B&W

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Photo by Amanda Roesch with a Fujifilm X-T20 and 10-24mm.

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Photo by Amanda Roesch with a Fujifilm X-T20 and 10-24mm.

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Photo by Ritchie Roesch with a Fujifilm X100V.

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Photo by Ritchie Roesch with a Fujifilm X100V.

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Photo by Amanda Roesch with a Fujifilm X-T20 and 10-24mm.

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Photo by Ritchie Roesch with a Fujifilm X100V.

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Photo by Ritchie Roesch with a Fujifilm X100V.

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Photo by Ritchie Roesch with a Fujifilm X100V.

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Photo by Ritchie Roesch with a Fujifilm X100V.

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Photo by Ritchie Roesch with a Fujifilm X100V.

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Photo by Ritchie Roesch with a Fujifilm X100V.

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Photo by Amanda Roesch with a Fujifilm X-T20 and 10-24mm.

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Photo by Ritchie Roesch with a Fujifilm X100V.

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Photo by Ritchie Roesch with a Fujifilm X100V.

Color

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Photo by Amanda Roesch with a Fujifilm X-T20 and 10-24mm.

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Photo by Ritchie Roesch with a Fujifilm X100V.

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Photo by Ritchie Roesch with a Fujifilm X100V.

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Photo by Ritchie Roesch with a Fujifilm X100V.

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Photo by Amanda Roesch with a Fujifilm X-T20 and 10-24mm.

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Photo by Ritchie Roesch with a Fujifilm X100V.

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Photo by Ritchie Roesch with a Fujifilm X100V.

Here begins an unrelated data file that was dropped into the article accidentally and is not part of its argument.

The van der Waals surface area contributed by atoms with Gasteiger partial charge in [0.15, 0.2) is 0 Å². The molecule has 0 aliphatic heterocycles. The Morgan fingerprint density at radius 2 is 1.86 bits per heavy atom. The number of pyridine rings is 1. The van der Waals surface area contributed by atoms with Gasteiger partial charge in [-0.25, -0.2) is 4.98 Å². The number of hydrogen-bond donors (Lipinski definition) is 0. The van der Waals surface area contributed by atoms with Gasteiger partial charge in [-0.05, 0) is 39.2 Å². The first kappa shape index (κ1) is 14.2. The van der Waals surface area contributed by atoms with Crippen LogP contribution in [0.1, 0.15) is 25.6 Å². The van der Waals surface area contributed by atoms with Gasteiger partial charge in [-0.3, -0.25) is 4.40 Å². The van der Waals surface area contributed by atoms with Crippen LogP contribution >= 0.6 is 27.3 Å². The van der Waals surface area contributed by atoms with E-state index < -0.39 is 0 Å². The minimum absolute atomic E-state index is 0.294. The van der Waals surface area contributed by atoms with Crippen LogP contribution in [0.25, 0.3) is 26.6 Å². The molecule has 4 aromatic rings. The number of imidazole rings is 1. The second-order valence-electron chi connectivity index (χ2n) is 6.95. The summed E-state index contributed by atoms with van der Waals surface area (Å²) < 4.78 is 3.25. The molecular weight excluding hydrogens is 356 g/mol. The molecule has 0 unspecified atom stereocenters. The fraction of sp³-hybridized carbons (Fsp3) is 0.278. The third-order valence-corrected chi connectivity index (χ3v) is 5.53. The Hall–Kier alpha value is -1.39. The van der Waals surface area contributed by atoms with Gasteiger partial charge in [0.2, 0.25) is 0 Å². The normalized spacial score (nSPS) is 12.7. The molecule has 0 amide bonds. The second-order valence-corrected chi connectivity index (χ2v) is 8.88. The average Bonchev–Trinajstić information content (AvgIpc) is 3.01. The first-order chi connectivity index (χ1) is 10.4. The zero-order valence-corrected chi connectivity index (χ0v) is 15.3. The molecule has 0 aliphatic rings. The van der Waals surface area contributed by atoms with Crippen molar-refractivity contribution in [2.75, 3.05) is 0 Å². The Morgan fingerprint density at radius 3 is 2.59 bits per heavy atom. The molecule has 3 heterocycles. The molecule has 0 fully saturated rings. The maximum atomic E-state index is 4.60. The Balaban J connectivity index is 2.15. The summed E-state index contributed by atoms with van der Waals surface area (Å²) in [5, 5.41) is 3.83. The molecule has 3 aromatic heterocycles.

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Photo by Ritchie Roesch with a Fujifilm X100V.

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Photo by Amanda Roesch with a Fujifilm X-T20 and 10-24mm.

This post contains affiliate links, and if you make a purchase using my links I’ll be compensated a small amount for it.

Fujifilm X100V Black    Amazon   B&H
Fujifilm X100V Silver   Amazon   B&H
Fujifilm X-T20   Amazon   B&H
Fujinon 10-24mm f/4   Amazon   B&H

New Video Series: #fujixweekly

 

I posted a new video on the Fuji X Weekly YouTube channel today! It’s the first in a new series that I hope to do once or twice a month, maybe weekly if I can manage my time better. It’s a short yet very important video because it features your pictures!

If you didn’t know, Fuji X Weekly is on Instagram. When I created that account I also created the hashtag #fujixweekly. I’ve noticed that many of you are also using that hashtag, and since I follow it, whenever you post using #fujixweekly your pictures show up in my feed. You guys are creating some wonderful images! It’s very inspiring to me, so I wanted share that with everyone.

Please keep using #fujixweekly on Instagram. I’ll pick some of the pictures to showcase in the next video. Obviously I can’t use all of them, but I’ll pick some that I find interesting. If you used one of my film simulation recipes, include which one you used in the description if you don’t mind. I’d love to know what you guys are using!

I appreciate every one of you! Keep up the great work! Below I’ve included a link to everyone’s Instagram accounts who had pictures in the video above. Be sure to check out there work!

@vincent.images
@jamiechancetravels
@damlandberg.photography
@guyfromtor
@drjkgas
@camandcoffee
@sampl_images
@raphvikkivoyages
@rolandfelberphotography
@leoncinialain
@effzwo.thommy

Also, I want to give a big “Thank You” to my wife, Amanda, who put this video together. Really, this was her work, not mine. She did such a fantastic job with all of the editing! Amanda is an important behind-the-scenes member of the Fuji X Weekly team, and the YouTube channel especially is much better because of her talents. Thank you, Amanda!

Film Simulation Review: Dreary Day with Fujicolor Superia 800

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Gone Fishin’ – Farmington, UT – Fujifilm X-T30 & 90mm

I get asked frequently what film simulation recipes are good for which situations. It can be hard to know when to use each one. When faced with a scene, which recipe should you choose? I hope that this Film Simulation Review series helps to bring clarity to this.

On grey-sky days there’s one film simulation recipe that I love to use: Fujicolor Superia 800. When I invented this recipe, I had no idea how good it was for dreary days. Fuji X Weekly reader Luis Costa shared his use of this recipe on a grey day, and it blew me away! Ever since, when there’s overcast sky and a little rain, for color pictures, my Fujicolor Superia 800 film simulation recipe is what I use.